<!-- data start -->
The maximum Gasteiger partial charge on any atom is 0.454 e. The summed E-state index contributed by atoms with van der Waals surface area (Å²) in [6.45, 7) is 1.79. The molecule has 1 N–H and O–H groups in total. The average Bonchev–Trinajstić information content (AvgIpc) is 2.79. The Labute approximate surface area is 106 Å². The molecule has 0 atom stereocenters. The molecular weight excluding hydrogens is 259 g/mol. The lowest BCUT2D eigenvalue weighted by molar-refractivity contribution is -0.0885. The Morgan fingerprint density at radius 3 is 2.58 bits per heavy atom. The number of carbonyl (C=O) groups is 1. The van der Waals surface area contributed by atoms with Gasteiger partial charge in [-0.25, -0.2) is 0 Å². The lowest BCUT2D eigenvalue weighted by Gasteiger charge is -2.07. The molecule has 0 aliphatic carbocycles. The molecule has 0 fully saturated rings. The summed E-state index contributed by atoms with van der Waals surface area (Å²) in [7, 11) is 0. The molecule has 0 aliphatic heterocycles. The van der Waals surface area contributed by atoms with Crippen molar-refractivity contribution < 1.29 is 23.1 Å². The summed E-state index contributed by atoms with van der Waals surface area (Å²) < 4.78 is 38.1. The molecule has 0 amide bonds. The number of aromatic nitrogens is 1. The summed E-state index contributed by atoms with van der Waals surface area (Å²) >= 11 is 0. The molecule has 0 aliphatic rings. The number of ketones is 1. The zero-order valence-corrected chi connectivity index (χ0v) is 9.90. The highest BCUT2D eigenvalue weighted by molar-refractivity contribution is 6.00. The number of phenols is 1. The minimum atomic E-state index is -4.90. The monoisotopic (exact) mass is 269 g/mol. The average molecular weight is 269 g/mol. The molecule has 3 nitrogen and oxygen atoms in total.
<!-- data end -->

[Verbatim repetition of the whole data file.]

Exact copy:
The maximum Gasteiger partial charge on any atom is 0.454 e. The summed E-state index contributed by atoms with van der Waals surface area (Å²) in [6.45, 7) is 1.79. The molecule has 1 N–H and O–H groups in total. The average Bonchev–Trinajstić information content (AvgIpc) is 2.79. The Labute approximate surface area is 106 Å². The molecule has 0 atom stereocenters. The molecular weight excluding hydrogens is 259 g/mol. The lowest BCUT2D eigenvalue weighted by molar-refractivity contribution is -0.0885. The Morgan fingerprint density at radius 3 is 2.58 bits per heavy atom. The number of carbonyl (C=O) groups is 1. The van der Waals surface area contributed by atoms with Gasteiger partial charge in [-0.25, -0.2) is 0 Å². The lowest BCUT2D eigenvalue weighted by Gasteiger charge is -2.07. The molecule has 0 aliphatic carbocycles. The molecule has 0 fully saturated rings. The summed E-state index contributed by atoms with van der Waals surface area (Å²) in [7, 11) is 0. The molecule has 0 aliphatic heterocycles. The van der Waals surface area contributed by atoms with Crippen molar-refractivity contribution < 1.29 is 23.1 Å². The summed E-state index contributed by atoms with van der Waals surface area (Å²) < 4.78 is 38.1. The molecule has 0 amide bonds. The number of aromatic nitrogens is 1. The summed E-state index contributed by atoms with van der Waals surface area (Å²) >= 11 is 0. The molecule has 0 aliphatic rings. The number of ketones is 1. The zero-order valence-corrected chi connectivity index (χ0v) is 9.90. The highest BCUT2D eigenvalue weighted by molar-refractivity contribution is 6.00. The number of phenols is 1. The minimum atomic E-state index is -4.90. The monoisotopic (exact) mass is 269 g/mol. The average molecular weight is 269 g/mol. The molecule has 3 nitrogen and oxygen atoms in total.